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Or maybe the Flyers vs. Oilers. The physical style of the big Western teams has usually prevailed against the generally smaller Eastern teams, which lean more toward the skating game. In the last 12 years, WCHA teams have won nine NCAA championships, while Eastern teams have reached the final game only three times and won it but once, in 1978, when Boston U. turned the trick.
"But the gap will get smaller with interleague play," says Gasparini, who has noticed a trend toward tougher checking in the Eastern game. Last weekend Gasparini got a hard lesson in how right he is. After Providence had swept a bruising two-game series with the Fighting Sioux (5-4 Friday night and 7-3 Saturday), Friar defenseman Peter Taglianetti said, "By the third period tonight, they didn't want to bang with us anymore." Hockey East teams won a surprising six of eight games against WCHA opponents last weekend.
Given that kind of showing, Hockey East should win itself more paying customers. And even fans who stay home will have a chance to watch league games, thanks to a 27-game live television package Lamoriello negotiated earlier this month. The deal includes eight Sunday night games on Boston's WSBK, and 19 on cable via the New England Sports Network, the two stations that also carry the Bruins' games. While the rights fee is negligible—"five figures" says Lamoriello—the exposure is impressive. "I don't think there's ever been a college hockey TV deal like it," he says.
There also haven't been many hockey commissioners like Lamoriello. With Hockey East members facing budget increases of 15% to 20% for Western travel, Lamoriello has turned his considerable powers of persuasion on airlines and hotel chains, negotiating low group rates for league teams. "Most of our members now find they've overbudgeted for this year," he says.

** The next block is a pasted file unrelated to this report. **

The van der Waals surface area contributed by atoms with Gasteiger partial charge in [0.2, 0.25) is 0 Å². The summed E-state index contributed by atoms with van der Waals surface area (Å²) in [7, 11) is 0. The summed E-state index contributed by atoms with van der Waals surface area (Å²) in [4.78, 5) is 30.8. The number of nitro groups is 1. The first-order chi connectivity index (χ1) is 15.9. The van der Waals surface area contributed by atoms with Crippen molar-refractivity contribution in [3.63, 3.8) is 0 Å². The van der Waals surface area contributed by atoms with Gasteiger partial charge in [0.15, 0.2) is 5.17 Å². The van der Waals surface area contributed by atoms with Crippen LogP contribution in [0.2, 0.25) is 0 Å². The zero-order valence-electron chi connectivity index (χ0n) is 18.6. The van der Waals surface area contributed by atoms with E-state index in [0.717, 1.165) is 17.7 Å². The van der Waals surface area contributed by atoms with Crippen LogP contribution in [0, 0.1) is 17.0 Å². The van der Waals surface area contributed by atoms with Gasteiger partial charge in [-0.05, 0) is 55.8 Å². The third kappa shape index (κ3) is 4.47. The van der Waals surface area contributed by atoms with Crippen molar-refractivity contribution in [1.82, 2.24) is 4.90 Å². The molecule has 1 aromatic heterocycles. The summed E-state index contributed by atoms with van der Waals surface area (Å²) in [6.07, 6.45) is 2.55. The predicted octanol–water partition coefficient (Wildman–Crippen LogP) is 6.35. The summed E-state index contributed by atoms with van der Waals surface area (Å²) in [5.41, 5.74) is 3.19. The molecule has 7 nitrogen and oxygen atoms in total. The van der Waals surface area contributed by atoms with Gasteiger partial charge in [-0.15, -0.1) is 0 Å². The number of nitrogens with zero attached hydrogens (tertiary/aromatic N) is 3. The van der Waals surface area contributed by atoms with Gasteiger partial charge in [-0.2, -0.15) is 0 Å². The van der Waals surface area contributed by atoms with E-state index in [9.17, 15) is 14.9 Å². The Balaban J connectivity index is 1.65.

Lamoriello the coach recruited and got letters of intent from three of the best schoolboy players in U.S. history: Bobby Carpenter, Brian Lawton and Tom Barrasso (although all three ultimately chose to sign with the NHL instead). Lamoriello the commissioner has been so effective in launching Hockey East that there's a joke that the league logo—a vertical sequence of three hockey sticks—should actually be read as three Ls, standing for Lou Lamoriello's League.
But he's fully aware that all isn't perfect. The new East-West schedule has eliminated some traditional rivalries in both regions. "I think it's terrible that I don't have Northeastern and BU on our regular-season schedule," says Harvard coach Bill Cleary, who will meet those old foes only in the non-league Beanpot Tournament. "Can BU versus Colorado College ever mean as much as Harvard versus BU?" Similarly, Minnesota won't play at Wisconsin this season, and Wisconsin won't go to North Dakota. So the question is, when the current East-West scheduling agreement ends in 1986, will teams still be willing to forgo traditional rivalries and shoulder extra travel costs? And, if not, will Hockey East be able to sustain itself only as a seven-team league? Will it try to expand by luring teams away from the ECAC? Is it possible it might even rejoin the ECAC?
Quoth the Penguin on the worst-case scenario, "I don't even want to think about it."
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